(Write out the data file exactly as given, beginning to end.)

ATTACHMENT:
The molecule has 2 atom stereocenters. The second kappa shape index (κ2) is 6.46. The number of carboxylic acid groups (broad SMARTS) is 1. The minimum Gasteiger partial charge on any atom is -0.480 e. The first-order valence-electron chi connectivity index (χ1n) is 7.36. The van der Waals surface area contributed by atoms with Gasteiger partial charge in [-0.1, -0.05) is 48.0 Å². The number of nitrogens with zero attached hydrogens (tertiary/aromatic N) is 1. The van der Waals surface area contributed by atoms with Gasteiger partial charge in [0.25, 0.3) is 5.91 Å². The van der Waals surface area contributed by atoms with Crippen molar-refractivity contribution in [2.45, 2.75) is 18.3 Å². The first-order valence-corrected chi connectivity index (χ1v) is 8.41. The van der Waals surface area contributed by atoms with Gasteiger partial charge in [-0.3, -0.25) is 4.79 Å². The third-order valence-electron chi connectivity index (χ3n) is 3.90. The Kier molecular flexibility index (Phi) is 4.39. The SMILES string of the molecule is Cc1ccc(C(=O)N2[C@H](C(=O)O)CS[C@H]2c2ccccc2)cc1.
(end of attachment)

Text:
The molecule has 2 atom stereocenters. The second kappa shape index (κ2) is 6.46. The number of carboxylic acid groups (broad SMARTS) is 1. The minimum Gasteiger partial charge on any atom is -0.480 e. The first-order valence-electron chi connectivity index (χ1n) is 7.36. The van der Waals surface area contributed by atoms with Gasteiger partial charge in [-0.1, -0.05) is 48.0 Å². The number of nitrogens with zero attached hydrogens (tertiary/aromatic N) is 1. The van der Waals surface area contributed by atoms with Gasteiger partial charge in [0.25, 0.3) is 5.91 Å². The van der Waals surface area contributed by atoms with Crippen molar-refractivity contribution in [2.45, 2.75) is 18.3 Å². The first-order valence-corrected chi connectivity index (χ1v) is 8.41. The van der Waals surface area contributed by atoms with Gasteiger partial charge in [-0.3, -0.25) is 4.79 Å². The third-order valence-electron chi connectivity index (χ3n) is 3.90. The Kier molecular flexibility index (Phi) is 4.39. The SMILES string of the molecule is Cc1ccc(C(=O)N2[C@H](C(=O)O)CS[C@H]2c2ccccc2)cc1.